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Ever considered using maps to get to know your ancestors?
A map can be many things — a tool for the government management of land, propaganda in support of a political agenda, a legal document, an advertisement, or a critical resource in the control of natural disasters. By documenting life in NSW in all its variety, maps become very useful tools for the genealogist.
Maps in our collections document the European settlement of land, which also means they document the dispossession of its traditional owners. Early maps may reveal tracks later used by Europeans as roads; they document the establishment of Aboriginal Reserves, and later maps may record archaeological evidence.
Maps and plans can shed new light on how your forebears lived and worked, and on events that shaped their lives. In some cases, old maps may be the only historical evidence available to you for certain types of information. Researching the land on which your ancestors lived can also help you understand their sense of home and belonging.
A map may provide specific information about your ancestor. For example, a glance across a parish map may reveal that your canny great grandmother owned five properties, not just one. You may be able to use the information on the parish map to track down her title deeds. Old maps may outline buildings on her properties that no longer exist.
A map may also provide contextual information that gives clues to your ancestors’ lives. Was there a particular industry in the area? Did they live near a river that was prone to flooding? Were there slums or parklands nearby? What sort of infrastructure existed?
And think about what wasn’t available, such as hospitals or railways — absences that would have affected life events and family decisions.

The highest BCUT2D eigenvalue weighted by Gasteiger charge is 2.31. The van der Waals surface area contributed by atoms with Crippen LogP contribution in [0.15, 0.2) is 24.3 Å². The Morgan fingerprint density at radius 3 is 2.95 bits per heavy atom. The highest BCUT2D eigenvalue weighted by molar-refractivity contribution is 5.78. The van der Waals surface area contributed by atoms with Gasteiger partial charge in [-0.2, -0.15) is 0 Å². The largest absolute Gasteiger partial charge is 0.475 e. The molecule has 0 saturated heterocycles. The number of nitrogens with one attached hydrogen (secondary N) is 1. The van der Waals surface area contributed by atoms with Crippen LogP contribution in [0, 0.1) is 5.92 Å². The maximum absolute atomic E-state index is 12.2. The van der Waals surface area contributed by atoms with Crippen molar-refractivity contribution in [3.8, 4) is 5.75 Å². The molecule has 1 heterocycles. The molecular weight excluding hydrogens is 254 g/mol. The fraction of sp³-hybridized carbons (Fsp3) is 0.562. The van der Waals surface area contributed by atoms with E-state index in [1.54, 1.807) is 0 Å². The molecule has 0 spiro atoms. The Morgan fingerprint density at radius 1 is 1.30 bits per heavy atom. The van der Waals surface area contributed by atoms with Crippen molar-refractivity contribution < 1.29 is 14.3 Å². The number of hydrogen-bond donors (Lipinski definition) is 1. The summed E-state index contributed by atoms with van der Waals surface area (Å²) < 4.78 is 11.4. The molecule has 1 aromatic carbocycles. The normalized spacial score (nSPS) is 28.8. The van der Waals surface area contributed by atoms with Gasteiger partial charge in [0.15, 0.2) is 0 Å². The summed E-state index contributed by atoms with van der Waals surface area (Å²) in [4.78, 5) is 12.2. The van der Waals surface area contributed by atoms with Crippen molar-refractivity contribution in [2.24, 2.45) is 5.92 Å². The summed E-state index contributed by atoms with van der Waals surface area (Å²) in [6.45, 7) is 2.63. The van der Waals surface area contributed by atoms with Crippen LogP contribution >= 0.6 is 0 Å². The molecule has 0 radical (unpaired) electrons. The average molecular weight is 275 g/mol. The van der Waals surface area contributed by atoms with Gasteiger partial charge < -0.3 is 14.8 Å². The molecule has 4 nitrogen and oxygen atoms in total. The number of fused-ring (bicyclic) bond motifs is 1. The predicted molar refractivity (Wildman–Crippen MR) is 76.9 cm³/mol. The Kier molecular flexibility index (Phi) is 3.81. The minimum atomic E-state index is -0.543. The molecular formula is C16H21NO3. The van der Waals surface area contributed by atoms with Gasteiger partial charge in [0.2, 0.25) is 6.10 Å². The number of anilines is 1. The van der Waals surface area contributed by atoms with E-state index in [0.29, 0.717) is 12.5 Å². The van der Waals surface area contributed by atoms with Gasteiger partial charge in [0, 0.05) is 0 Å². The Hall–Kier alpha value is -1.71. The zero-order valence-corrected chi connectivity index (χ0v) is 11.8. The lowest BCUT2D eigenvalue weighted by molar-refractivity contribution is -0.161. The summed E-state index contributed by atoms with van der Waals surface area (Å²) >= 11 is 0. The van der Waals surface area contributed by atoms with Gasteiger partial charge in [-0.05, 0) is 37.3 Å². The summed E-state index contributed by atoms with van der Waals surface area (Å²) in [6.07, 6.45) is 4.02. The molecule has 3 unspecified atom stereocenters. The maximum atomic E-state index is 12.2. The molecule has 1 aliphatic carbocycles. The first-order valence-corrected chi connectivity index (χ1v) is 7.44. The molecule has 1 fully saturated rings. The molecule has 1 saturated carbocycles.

We hold many different types of maps that family historians find very useful. For example:
- parish, town and county maps
- property surveys and subdivision plans drawn up by real estate agents selling parcels of land
- pastoral maps of farms across NSW
- maps that record infrastructure such as buildings, transport and electricity lines.
- orthophoto maps that overlay the map with an aerial photo
- maps that document an event, such as battlefield maps, can help us understand the experiences of our soldier forebears.
Let’s look at two examples:
Parish, town and county maps were created to act as an index to documents about Crown land and documents about land subsequently transferred to private ownership such as title deed numbers. They also record government activities that may have impacted families such as the resumption of their land. They link localities to Government Gazette notices available on Trove.
Compare successive editions of parish maps to understand how the area developed. The Historical Land Records Viewer (HLRV) database provides free access to the old working copies of these maps and to your ancestors’ crown grants, title deeds and other documents. We’ve put together four webinars and step-by-step guides about the HLRV to help you get started.
Insurance maps: Did you find your ancestor in the Sands Directory listed as living in or running a business in the city? We have several digitised series of insurance maps covering the Sydney CBD from 1880s to the 1940s that record names of occupants and businesses, information about the building, carriage yards, nearby facilities and other details. One example is the Fire and Accident Underwriters Association of NSW maps.
Try your hand: In our new catalogue, type in the name of a town or suburb, click on Formats and select Maps, tick Available online then browse the high-resolution digitised maps at home.
If you are looking for our famous collection of 40,000 subdivision plans, type in the name of the suburb or town and the keywords subdivision plans. All the Sydney suburbs are fully digitised.
Keep in mind that many related resources will be useful when using maps such as gazetteers, directories, electoral rolls, family papers, photographs, local histories, websites and databases. If you are unsure where to start, try our Maps Research Guide and always feel free to ask a librarian.
Wendy Holz, Information & Access.